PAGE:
section 541.4. See Objection  at 3. Both address “[l]oss of good conduct sentence credit as a
mandatory sanction.” 28 C.F.R. § 541.4; Program Statement 5270.09, section 541.4. And they
(a) You will lose good conduct sentence credit as a mandatory disciplinary
sanction if you are in one of the following two groups: . . . (2) PLRA inmates . . . .
(b) If you are [a PLRA inmate] and commit a prohibited act, you will lose good
conduct sentence credit as a mandatory disciplinary sanction. The amount of
good conduct sentence credit you will lose depends on the severity level of the
prohibited act(s) committed, as follows:
(3) Moderate Severity Level Offenses. You will lose at least 14 days, or
25% of available credit if less than 54 days are available for the prorated
period, after committing two or more Moderate severity acts during the
current year of your good conduct sentence credit availability.
28 C.F.R. § 541.4; Program Statement 5270.09, section 541.4.
Williams reads that final passage to mean that no Table 1 sanctions can be
imposed unless the inmate has two or more Moderate-Severity Acts. See Objection 
at 3. And he finds further support for his argument in section 541.4 (B.1) of the Program
Statement, which similarly states: “Moderate Severity Level Offenses. A minimum of
14 days (or, if less than 54 days are available for the prorated period, a minimum of 25%
of available GCT) for each act committed if the inmate has committed two or more
moderate severity level offenses during the current anniversary period.”
But these provisions merely set the floor for inmates with multiple ModerateSeverity Acts, stating that they will lose “at least” a certain amount of good-conduct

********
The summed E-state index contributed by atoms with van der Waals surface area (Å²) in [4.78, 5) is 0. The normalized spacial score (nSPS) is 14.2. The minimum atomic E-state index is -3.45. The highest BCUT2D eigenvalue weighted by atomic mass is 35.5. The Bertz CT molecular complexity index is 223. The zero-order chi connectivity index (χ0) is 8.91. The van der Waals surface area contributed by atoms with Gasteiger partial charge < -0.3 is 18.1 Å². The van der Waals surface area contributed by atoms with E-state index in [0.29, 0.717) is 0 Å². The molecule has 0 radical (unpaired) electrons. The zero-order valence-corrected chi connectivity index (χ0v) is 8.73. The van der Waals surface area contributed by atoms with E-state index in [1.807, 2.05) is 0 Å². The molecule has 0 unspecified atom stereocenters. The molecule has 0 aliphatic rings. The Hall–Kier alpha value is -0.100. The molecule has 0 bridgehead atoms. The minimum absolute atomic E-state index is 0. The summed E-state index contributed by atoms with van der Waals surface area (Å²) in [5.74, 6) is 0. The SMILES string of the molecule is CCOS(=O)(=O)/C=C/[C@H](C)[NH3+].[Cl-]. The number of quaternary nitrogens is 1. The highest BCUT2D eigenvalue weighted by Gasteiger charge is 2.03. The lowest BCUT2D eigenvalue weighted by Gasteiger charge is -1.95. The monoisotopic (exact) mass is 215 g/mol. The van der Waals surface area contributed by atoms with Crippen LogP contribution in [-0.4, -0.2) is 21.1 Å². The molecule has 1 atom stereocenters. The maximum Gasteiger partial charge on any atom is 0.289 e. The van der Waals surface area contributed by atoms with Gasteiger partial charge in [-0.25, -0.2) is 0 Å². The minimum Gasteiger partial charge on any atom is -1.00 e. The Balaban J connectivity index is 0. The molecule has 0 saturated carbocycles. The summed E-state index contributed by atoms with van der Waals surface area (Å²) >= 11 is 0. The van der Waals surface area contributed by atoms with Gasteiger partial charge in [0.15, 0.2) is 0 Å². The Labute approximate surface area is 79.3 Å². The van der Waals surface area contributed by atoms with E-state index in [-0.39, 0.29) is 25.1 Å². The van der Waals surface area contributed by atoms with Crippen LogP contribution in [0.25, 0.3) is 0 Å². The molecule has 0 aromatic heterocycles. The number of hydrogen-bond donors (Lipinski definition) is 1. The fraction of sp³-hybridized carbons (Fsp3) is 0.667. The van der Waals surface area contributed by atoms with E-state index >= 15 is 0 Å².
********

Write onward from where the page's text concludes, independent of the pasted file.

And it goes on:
credit. Program Statement 5270.09, section 541.4(b)(3); see also id. section 541.4 (B.1)
(setting a “minimum” loss for multi-offense inmates). This language does not address the
available sanctions for inmates with a single moderate offense. For those inmates,
section 541.3(b)(3) provides that “[t]he DHO imposes at least one sanction A through M,
. . . . Sanction B.1 ordinarily must be imposed for a . . . PLRA inmate.”
To the extent there is any doubt that an inmate with one Moderate-Severity Act
will lose good-conduct credit, section 541.4(b) removes it. As noted before, that
provision states: “If you are [a PLRA] inmate . . . and commit a prohibited act, you will
lose good conduct sentence credit as a mandatory disciplinary sanction.” Program
Statement 5270.09, section 541.4(b); accord 28 C.F.R. § 541.4(b) (same); see also
Program Statement 5270.09, section 541.8(g) (“If you committed a prohibited act(s), the
DHO can impose any of the available sanctions listed in Tables 1 and 2.” (emphasis added)).
Read as a whole, the regulations and the Program Statement belie Williams’s argument
that Table 1 sanctions are not available for a single Moderate-Severity Act.
This finding probably moots Williams’s other objections. Nevertheless, the Court finds
that they too lack merit. First, Williams objects to the DHO’s finding that he committed a